While the record is clear that Rumsfeld and Cheney sought to tie Saddam to the 9-11 attack within hours of the first plane slamming into the World Trade Center, many supporters of Rumsfeld continue to claim that this was never the case. Yet, the proof of this effort has always been available for all to see, memorialized in writing in the March 18, 2003 letter from President Bush to Congress seeking authorization to use force against Iraq.

“(2) acting pursuant to the Constitution and Public Law 107-243 is consistent with the United States and other countries continuing to take the necessary actions against international terrorists and terrorist organizations, including those nations, organizations, or persons who planned, authorized, committed, or aided the terrorist attacks that occurred on September 11, 2001.”

So outrageous is the notion that Donald Rumsfeld would appear on television and presume to offer his counsel on the importance of the administration setting forth a legitimate case to engage in military action before doing so, one struggles to understand how the irony and stomach churning result of Rumsfeld’s appearance could possibly escape him or anyone else.

Accordingly, a sane individual is left to conclude that either Donald Rumsfeld is either the most despicably clueless man in America—a real possibility, I grant you—or that he was trying to tell the current occupant of the White House to do as he did—if you want to go to war, just lie.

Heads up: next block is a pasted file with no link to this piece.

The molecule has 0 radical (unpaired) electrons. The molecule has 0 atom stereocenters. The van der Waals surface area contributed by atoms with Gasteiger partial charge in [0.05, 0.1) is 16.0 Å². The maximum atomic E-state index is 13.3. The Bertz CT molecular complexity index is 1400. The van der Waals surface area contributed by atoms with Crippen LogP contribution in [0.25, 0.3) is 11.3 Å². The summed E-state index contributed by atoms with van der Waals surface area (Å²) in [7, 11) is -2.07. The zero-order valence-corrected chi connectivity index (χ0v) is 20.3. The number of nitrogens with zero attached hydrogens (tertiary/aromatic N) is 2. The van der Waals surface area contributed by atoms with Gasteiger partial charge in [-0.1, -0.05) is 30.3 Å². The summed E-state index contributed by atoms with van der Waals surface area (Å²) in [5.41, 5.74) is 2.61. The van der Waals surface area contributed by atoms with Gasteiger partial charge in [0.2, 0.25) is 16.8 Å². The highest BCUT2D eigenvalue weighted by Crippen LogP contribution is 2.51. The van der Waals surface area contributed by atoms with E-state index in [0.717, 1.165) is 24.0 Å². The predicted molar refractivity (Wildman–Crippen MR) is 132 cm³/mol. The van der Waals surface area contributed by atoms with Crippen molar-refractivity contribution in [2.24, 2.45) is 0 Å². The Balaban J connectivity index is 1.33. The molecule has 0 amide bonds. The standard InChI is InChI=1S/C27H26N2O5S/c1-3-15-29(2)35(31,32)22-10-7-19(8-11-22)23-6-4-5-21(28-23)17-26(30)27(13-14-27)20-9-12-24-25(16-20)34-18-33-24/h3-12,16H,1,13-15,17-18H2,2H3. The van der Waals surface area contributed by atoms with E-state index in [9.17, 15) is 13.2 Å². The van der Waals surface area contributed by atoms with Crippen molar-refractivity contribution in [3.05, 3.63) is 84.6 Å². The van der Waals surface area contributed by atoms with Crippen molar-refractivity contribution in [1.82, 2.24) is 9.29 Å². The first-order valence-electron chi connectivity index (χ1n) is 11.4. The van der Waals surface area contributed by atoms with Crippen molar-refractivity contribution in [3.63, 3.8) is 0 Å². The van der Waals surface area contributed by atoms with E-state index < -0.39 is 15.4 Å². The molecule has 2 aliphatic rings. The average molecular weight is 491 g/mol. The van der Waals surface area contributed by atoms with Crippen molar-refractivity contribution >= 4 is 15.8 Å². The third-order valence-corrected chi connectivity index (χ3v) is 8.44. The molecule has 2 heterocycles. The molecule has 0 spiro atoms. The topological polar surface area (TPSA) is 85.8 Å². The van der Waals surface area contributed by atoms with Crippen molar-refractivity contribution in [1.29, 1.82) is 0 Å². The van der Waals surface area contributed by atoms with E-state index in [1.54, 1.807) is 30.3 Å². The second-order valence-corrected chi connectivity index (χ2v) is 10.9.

Either way, Donald Rumsfeld has no standing nor right to speak a word on the subject of justifying military action unless it is to provide the nation with a full confession of his own terrible sins. To presume otherwise is an unspeakable offense to the American public, particularly when it comes to those who lost loved ones in a well-packaged, falsely justified and wholly unnecessary war based solely on Donald Rumsfeld’s lies.

 

By: Rick Ungar, Op-Ed Contributor, Forbes, August 29, 2013

August 30, 2013 Posted by | National Security | , , , , , , , , | Leave a comment

“A Party Full Of Rodeo Clowns”: GOP Flips The Bird To Racial Justice

Republicans haven’t been truly competitive for the African-American vote since Richard Nixon got a third of black voters in 1960 against John F. Kennedy, who spent most of that campaign hedging his bets on civil rights. After that, the party of Lincoln actively drove black people into the ranks of Democrats. The testimony of black Republicans who were sidelined, excluded and even attacked at the 1964 convention in San Francisco, when the party nominated the anti-civil rights Barry Goldwater, is painful to read.

In the post-Reagan years, however, Republicans became more careful about blatantly spurning the support of African-Americans, mainly because an image of racial tolerance, at least, was deemed essential to gaining the support of white moderates and independents; soccer moms, it was said, didn’t like overt racism. Then-Republican National Committee chairman Ken Mehlman’s 2006 speech to the NAACP repudiating the GOP’s ’60s-era “Southern Strategy” wasn’t designed to seriously challenge the Democrats’ lock on black votes, but to give moderates, and maybe even Latinos, a reason to hope the party was evolving on race.